The "category" that aliases, functions, variables etc. would fall under is environment, as in "shell environment".
Variable and aliases are very different thing though, and so are symbolic links (which are not part of the shell environment, but things in the filesystem, independent of the shell).
A variable, whether a shell variable or an environment variable, hold data in the form of strings.
An alias is a convenience shortcut for you to use in interactive shell sessions to save on typing often repeated commands. Aliases are expanded at in a separate evaluation stage from variables. Note that in scripts, you will most likely want to use functions rather than aliases as they are more than just simple text substitutions of command names1.
A symbolic link is a special type of file in the filesystem that automatically gets resolved to a path when accessed (loosely speaking).
As to what to call your file; it sounds like a file that is supposed to be sourced (either through
. in any
sh-like shell, or with
source in shells that has that command) to set up an environment for some application or process, so I could suggest something like
1 Aliases in scripts is a bit of a pet peeve with me. Aliases, as I said, are for convenience in interactive shells where one might want to always add the
-F flag to
ls and therefore define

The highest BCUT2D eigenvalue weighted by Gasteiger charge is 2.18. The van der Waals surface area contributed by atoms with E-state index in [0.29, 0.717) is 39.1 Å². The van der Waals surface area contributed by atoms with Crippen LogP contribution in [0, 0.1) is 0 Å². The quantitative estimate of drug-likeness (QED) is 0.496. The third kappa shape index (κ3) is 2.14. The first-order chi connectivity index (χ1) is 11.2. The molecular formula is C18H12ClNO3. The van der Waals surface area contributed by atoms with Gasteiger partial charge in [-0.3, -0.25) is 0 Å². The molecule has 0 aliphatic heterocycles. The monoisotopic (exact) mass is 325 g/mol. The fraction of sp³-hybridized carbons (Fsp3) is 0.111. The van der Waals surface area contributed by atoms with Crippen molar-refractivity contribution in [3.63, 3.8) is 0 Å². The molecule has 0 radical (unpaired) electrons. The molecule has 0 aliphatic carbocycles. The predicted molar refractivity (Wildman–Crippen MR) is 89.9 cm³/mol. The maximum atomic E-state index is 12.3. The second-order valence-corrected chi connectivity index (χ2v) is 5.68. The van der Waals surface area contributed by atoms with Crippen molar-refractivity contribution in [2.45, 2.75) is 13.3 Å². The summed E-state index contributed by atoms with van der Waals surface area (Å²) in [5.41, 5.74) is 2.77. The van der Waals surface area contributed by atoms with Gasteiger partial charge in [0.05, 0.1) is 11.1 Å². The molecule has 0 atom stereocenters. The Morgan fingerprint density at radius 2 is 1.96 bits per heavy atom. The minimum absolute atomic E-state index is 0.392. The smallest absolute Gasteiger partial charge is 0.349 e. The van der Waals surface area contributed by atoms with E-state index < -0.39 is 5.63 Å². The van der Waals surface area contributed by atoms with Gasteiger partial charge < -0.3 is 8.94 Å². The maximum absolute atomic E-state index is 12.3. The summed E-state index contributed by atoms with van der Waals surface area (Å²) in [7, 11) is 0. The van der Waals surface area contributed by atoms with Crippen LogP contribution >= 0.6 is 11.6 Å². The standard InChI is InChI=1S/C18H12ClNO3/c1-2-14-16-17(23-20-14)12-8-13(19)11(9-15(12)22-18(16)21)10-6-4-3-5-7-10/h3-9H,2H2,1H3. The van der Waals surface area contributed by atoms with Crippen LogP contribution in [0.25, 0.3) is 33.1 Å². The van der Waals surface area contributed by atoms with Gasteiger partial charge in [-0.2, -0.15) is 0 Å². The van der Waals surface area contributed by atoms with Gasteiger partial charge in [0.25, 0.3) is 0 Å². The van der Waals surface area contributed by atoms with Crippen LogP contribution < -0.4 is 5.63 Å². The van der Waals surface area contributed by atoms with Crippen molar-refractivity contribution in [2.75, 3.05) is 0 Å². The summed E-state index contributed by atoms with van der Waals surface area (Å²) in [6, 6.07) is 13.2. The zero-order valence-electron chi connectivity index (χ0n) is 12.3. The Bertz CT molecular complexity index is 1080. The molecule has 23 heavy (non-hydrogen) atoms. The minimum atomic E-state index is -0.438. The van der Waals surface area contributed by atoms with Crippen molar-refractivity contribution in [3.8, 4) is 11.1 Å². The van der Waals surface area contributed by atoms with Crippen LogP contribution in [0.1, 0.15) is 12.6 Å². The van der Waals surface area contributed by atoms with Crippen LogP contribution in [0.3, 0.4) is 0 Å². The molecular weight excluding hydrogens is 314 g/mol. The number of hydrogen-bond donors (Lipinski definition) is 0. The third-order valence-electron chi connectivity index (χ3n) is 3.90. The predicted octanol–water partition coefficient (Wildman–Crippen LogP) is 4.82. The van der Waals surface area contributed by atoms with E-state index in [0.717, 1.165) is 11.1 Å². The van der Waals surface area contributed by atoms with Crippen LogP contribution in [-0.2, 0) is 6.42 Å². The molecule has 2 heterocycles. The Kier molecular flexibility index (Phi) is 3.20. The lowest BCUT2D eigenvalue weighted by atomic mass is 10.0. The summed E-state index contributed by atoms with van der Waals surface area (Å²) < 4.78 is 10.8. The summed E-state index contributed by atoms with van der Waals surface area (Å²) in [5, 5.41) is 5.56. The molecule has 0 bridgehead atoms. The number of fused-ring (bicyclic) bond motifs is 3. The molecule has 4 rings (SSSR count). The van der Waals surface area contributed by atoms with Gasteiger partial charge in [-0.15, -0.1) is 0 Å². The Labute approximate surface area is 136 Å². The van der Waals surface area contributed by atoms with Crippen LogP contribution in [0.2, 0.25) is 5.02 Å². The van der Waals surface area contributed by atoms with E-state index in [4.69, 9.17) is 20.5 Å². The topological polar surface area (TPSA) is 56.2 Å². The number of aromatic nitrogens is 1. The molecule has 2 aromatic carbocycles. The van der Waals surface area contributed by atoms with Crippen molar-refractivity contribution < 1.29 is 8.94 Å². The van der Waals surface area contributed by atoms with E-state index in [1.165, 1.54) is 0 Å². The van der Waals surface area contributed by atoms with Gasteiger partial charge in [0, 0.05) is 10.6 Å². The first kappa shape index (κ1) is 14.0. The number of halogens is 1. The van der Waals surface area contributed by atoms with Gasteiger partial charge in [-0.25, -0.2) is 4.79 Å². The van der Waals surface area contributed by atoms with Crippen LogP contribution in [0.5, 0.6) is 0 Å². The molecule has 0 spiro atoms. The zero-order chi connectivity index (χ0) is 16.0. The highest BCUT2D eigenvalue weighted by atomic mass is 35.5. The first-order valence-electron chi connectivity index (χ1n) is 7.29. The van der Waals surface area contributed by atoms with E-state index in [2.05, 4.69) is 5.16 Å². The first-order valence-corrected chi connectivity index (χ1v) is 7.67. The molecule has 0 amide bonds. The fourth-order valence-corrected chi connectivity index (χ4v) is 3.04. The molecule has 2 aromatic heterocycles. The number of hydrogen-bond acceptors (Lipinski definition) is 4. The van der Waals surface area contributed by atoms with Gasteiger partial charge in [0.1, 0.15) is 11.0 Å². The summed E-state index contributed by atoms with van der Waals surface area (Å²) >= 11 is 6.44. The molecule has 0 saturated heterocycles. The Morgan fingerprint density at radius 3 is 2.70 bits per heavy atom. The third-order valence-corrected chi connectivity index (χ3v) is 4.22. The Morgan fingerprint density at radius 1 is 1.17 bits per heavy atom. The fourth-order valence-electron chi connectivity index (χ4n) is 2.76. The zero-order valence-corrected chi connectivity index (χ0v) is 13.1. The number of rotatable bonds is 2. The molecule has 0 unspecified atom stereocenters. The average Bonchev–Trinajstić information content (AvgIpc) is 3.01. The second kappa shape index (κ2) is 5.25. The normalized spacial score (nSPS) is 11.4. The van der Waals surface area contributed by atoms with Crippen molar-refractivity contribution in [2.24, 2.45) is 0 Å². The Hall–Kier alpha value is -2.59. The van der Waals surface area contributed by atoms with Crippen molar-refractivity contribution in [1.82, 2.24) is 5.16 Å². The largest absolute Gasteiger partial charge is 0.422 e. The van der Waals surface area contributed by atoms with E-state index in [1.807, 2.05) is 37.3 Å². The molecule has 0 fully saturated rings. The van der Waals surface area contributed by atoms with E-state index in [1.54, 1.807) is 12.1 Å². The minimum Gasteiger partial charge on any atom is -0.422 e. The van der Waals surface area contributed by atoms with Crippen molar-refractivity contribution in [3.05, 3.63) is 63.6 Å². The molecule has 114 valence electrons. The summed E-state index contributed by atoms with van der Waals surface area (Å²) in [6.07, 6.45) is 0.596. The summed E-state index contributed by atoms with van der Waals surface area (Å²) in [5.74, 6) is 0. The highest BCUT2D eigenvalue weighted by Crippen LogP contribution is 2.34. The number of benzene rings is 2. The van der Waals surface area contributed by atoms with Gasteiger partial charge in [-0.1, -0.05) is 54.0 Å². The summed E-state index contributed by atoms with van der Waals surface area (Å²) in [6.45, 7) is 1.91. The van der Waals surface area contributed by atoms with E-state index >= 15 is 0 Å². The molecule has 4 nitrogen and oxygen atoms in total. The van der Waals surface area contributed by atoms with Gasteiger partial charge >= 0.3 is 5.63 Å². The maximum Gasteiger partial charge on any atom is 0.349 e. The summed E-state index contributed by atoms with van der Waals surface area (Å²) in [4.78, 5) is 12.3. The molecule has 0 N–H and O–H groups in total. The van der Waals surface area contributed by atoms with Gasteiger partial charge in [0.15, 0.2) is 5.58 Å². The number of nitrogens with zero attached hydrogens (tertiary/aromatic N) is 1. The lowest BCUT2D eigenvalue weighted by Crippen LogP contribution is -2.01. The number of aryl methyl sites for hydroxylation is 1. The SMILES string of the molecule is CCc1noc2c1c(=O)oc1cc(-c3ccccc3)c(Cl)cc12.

alias ls='ls -F' or something similar. In scripts though, you'd want to be more verbose. There are at least two reasons for this (personal opinions follow):
rm in a script should do exactly that. Standard commands should not be overridden by aliases in scripts, or they will be extremely troublesome to debug.
Aliases are for use on the interactive command line (you type them time and time again, for speed and/or to save your fingers and hands). A script is written once (and possibly improved upon). This allows you to write the script in such a way that it can be easily read and understood by others (or by yourself in a few weeks), which means you can allow yourself to be more verbose when writing a script. The benefit is maintainability.
An alias can not take arguments, at least not in the same way that a function can. This makes functions much more versatile than aliases. Rather than aliasing a command, you make a function that not only calls the utility by verifies that arguments are correct before calling it and that the result comes back as expected, for example. A function could even do its own command line parsing if you so wish, and could that way serve as its own "utility" within the script.
I'm writing some of my scripts in projects where many people are involved, for work, so that's my perspective.